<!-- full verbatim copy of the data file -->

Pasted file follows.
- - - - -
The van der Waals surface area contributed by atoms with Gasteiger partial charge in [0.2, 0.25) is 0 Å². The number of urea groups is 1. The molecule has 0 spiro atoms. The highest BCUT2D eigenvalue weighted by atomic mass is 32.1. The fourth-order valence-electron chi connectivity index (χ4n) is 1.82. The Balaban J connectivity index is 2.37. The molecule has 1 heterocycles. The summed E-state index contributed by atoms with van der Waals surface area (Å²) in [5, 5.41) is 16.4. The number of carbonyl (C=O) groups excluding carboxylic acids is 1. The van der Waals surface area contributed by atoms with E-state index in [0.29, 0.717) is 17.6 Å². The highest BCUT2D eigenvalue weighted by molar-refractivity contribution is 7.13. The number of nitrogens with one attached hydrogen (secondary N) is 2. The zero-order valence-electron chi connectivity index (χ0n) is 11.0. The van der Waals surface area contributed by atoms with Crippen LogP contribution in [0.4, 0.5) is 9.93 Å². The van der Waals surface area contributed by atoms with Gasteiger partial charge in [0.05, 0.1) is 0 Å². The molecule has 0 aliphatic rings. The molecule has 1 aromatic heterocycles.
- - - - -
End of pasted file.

The van der Waals surface area contributed by atoms with Gasteiger partial charge in [0.2, 0.25) is 0 Å². The number of urea groups is 1. The molecule has 0 spiro atoms. The highest BCUT2D eigenvalue weighted by atomic mass is 32.1. The fourth-order valence-electron chi connectivity index (χ4n) is 1.82. The Balaban J connectivity index is 2.37. The molecule has 1 heterocycles. The summed E-state index contributed by atoms with van der Waals surface area (Å²) in [5, 5.41) is 16.4. The number of carbonyl (C=O) groups excluding carboxylic acids is 1. The van der Waals surface area contributed by atoms with E-state index in [0.29, 0.717) is 17.6 Å². The highest BCUT2D eigenvalue weighted by molar-refractivity contribution is 7.13. The number of nitrogens with one attached hydrogen (secondary N) is 2. The zero-order valence-electron chi connectivity index (χ0n) is 11.0. The van der Waals surface area contributed by atoms with Crippen LogP contribution in [0.4, 0.5) is 9.93 Å². The van der Waals surface area contributed by atoms with Gasteiger partial charge in [0.05, 0.1) is 0 Å². The molecule has 0 aliphatic rings. The molecule has 1 aromatic heterocycles.